By J. C. McKeown
Here's a whimsical and eye-catching selection of bizarre proof, unusual ideals, outlandish reviews, and different hugely a laugh trivialities of the traditional Romans. we have a tendency to consider the Romans as a practical individuals with a ruthlessly effective military, an exemplary felony approach, and an exact and chic language. A cupboard of Roman Curiosities indicates that the Romans have been both in a position to strange superstitions, logic-defying customs, and infrequently hilariously derisive perspectives in their fellow Romans and non-Romans.
Classicist J. C. McKeown has equipped the entries during this pleasing quantity round significant themes--The military, girls, faith and Superstition, kin lifestyles, drugs, Slaves, Spectacles--allowing for fast searching or extra planned intake. one of the book's many gemstones are:
· Romans on city living:
The satirist Juvenal lists "fires, falling constructions, and poets reciting in August as risks to existence in Rome."
· On superior interrogation:
"If we're obliged to take facts from an arena-fighter or another such individual, his testimony isn't to be believed except given below torture." (Justinian)
· On dreams:
Dreaming of consuming books "foretells virtue to lecturers, academics, and a person who earns his livelihood from books, yet for everybody else it capability surprising death"
· On food:
"When humans unwittingly devour human flesh, served by way of unscrupulous eating place proprietors and different such humans, the similarity to red meat is frequently noted." (Galen)
· On marriage:
In old Rome a wedding will be prepared even if the events have been absent, as long as they knew of the association, "or agreed to it subsequently."
· On future health care:
Pliny caustically defined scientific accounts as a "down cost on death," and Martial quipped that "Diaulus was a physician, now he is a mortician. He does as a mortician what he did as a doctor."
For somebody looking an inglorious glimpse on the underside of the best empire in heritage, A cupboard of Roman Curiosities bargains never-ending delights.
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Additional info for A cabinet of Roman curiosities : strange tales and surprising facts from the world's greatest empire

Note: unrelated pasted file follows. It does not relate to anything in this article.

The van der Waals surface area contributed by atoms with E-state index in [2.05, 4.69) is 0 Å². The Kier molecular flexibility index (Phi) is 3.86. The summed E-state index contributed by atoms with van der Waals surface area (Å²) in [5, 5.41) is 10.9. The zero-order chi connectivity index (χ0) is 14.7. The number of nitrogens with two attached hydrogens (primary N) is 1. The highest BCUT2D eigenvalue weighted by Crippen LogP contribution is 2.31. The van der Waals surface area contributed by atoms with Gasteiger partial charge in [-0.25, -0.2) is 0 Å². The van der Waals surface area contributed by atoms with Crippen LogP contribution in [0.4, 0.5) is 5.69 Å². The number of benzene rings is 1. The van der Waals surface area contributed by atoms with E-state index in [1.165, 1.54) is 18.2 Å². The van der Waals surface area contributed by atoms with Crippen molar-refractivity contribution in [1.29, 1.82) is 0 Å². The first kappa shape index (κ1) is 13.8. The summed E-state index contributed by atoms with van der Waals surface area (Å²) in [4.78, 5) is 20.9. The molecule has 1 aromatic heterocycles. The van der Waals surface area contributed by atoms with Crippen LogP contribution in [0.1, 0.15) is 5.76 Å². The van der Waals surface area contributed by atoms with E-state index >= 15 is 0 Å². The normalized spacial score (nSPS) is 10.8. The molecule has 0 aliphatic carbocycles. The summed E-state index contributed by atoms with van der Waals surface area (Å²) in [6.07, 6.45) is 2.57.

In the same fanciful way, St. Isidore of Seville (c. d. 117). , allegedly to carry on an aﬀair with Caesar’s wife. He was actually born into the aristocratic family of the Claudii, but, to further his career as a populist politician, he changed the spelling of his name to its less distinguished form and had himself adopted into a plebeian family in which his adoptive father was younger than he was (Suetonius Life of Tiberius 2). 15). 5). The Persian king Cyrus could remember the names of all his soldiers.
Ranunculus: literally, “little frog” (rana), for no obvious reason the name of a large family of ﬂowers, including buttercups, crowfoots, and the lesser celandine. rhododendron: ῥόδον, δένδρον (rhodon, dendron, “rose,” “tree”). 79). rose: the varieties of rose cultivated in antiquity were almost exclusively red. Writing at about the end of the 6th century, St. 3, linking rosa rather imaginatively with rubere, “to be red”). n a mes • • • • 27 rosemary is derived from ros marinus (“sea-dew”), from the plant’s liking for coastal regions.
1–2 The Carthaginians used to keep their trading activities secret. When a Carthaginian captain saw that a Roman ship was following him, he deliberately ran his ship aground, thus wrecking the pursuing ship as well, and preventing the Romans from ﬁnding out his trading destination. 11). , was the longest uninterrupted war in antiquity. , the consul Gaius Duillius inﬂicted a surprise defeat on the Carthaginians in the Battle of Mylae oﬀ Sicily. He was awarded a triumph, and the right to be escorted by a torchbearer and a ﬂute player on his way home from dinner (Livy History of Rome Summary of Book 17).
A cabinet of Roman curiosities : strange tales and surprising facts from the world's greatest empire by J. C. McKeown